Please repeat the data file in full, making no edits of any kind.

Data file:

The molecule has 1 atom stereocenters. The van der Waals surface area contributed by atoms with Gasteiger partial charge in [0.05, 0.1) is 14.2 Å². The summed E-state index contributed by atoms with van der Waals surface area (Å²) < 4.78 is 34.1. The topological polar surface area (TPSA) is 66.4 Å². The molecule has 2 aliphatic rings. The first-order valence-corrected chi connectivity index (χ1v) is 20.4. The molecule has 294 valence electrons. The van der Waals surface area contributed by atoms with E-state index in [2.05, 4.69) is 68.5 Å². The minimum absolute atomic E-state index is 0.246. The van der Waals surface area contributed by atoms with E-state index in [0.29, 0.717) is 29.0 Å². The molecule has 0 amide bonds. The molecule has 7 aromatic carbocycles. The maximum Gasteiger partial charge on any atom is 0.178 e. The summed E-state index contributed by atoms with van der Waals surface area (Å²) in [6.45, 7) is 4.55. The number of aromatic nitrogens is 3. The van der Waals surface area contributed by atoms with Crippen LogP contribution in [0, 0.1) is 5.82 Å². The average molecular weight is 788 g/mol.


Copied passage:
The molecule has 1 atom stereocenters. The van der Waals surface area contributed by atoms with Gasteiger partial charge in [0.05, 0.1) is 14.2 Å². The summed E-state index contributed by atoms with van der Waals surface area (Å²) < 4.78 is 34.1. The topological polar surface area (TPSA) is 66.4 Å². The molecule has 2 aliphatic rings. The first-order valence-corrected chi connectivity index (χ1v) is 20.4. The molecule has 294 valence electrons. The van der Waals surface area contributed by atoms with E-state index in [2.05, 4.69) is 68.5 Å². The minimum absolute atomic E-state index is 0.246. The van der Waals surface area contributed by atoms with E-state index in [0.29, 0.717) is 29.0 Å². The molecule has 0 amide bonds. The molecule has 7 aromatic carbocycles. The maximum Gasteiger partial charge on any atom is 0.178 e. The summed E-state index contributed by atoms with van der Waals surface area (Å²) in [6.45, 7) is 4.55. The number of aromatic nitrogens is 3. The van der Waals surface area contributed by atoms with Crippen LogP contribution in [0, 0.1) is 5.82 Å². The average molecular weight is 788 g/mol.